Day Two of the Academy of Failure, Beijing
After listening to the ‘failure’ presentations on Day One, today's agenda involves visiting two so-called ‘urban villages’ on the city’s outskirts. Most of the village inhabitants are migrant workers whose home towns are thousands of kilometers away from the big cities.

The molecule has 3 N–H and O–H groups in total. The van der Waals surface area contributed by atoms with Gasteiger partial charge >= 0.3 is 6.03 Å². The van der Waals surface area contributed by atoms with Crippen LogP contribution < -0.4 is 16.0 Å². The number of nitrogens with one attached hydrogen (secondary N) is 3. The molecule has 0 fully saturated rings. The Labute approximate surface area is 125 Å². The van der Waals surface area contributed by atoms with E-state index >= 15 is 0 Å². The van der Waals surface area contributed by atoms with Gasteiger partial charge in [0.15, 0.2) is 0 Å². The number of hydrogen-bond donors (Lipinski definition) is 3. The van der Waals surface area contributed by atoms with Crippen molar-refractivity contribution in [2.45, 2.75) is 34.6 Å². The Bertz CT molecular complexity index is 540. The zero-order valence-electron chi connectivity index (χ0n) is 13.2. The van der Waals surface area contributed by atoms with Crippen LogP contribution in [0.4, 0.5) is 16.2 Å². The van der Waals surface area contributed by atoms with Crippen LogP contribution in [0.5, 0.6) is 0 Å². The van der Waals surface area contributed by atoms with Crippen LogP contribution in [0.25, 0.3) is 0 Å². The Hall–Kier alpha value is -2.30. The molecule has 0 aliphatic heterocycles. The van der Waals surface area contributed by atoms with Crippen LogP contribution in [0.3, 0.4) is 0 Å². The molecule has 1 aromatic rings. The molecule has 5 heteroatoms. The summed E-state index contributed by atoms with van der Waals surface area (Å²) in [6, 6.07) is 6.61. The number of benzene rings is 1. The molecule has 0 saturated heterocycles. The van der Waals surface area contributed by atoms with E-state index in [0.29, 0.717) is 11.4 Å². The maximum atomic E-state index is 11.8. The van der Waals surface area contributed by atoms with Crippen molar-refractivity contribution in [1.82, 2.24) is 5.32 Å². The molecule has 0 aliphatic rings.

26 May 2018, Beijing Relegated to the periphery, migrants have kept China’s economy humming, handling the difficult, dirty and sometimes dangerous work that the city’s permanent residents will not do. Urban industries like construction, domestic work and sanitation are almost completely staffed by migrants. The first village we visit is called Beise Village(北四村), located outside the Northern 5th Ring Road. The village used to be the ‘property’ of farmers, who lived here for centuries. Due to rapid economic and urban development, the farmers have transformed the farmland into more profitable, illegally built apartments to accommodate the increasing numbers of migrant workers. What differentiates this village from the brand-new commercially developed area next door is the lack of maintenance and control. The overloaded, randomly hanging electricity cables pose great potential danger. Many building apartments are very primitive, with three to five floors. The monthly rental fee per room is cheaper in these buildings compared to the ‘legal’ commercial apartments. Low-income migrant workers are able to find their ‘home’ in the city quite easily here. It seems like an organic process of village development in the urban context. As an observer, I see this village/neighborhood as a miniature of the city itself—vibrant, lively and messy. You can find most facilities to support daily life in the village, such as supermarkets, self-service laundry shops, restaurants, and even graveyards. People who live and work there seem to enjoy their city life. The second village is called Xinjian Village (新建村), on the south side of the city. Unlike the first still-vibrant village of Beise, Xinjian Village, a once-teeming neighborhood of garment factories and migrant dwellings that was the site of a deadly fire, is now half-ghost town, half-disaster zone, its buildings either emptied of life by squads of black-clad police or leveled completely by diggers. Beijing officials have targeted a 15% cut in population of the downtown districts within the next two years. That amounts to a reduction of about two million people, and authorities also plan to demolish 40 million square meters of illegal housing. After the fire accident last year the inhabitants of Xinjian have been ruthlessly evicted, following the state policy. As an observer, I find that it is so unreal to walk on the street with so many empty and broken buildings. I cannot imagine that one year ago, this place was the same kind of neighborhood as the first village. I wonder—where are the inhabitants now? How long will this empty village exist? And which village will be the next victim? Xiaolan Lin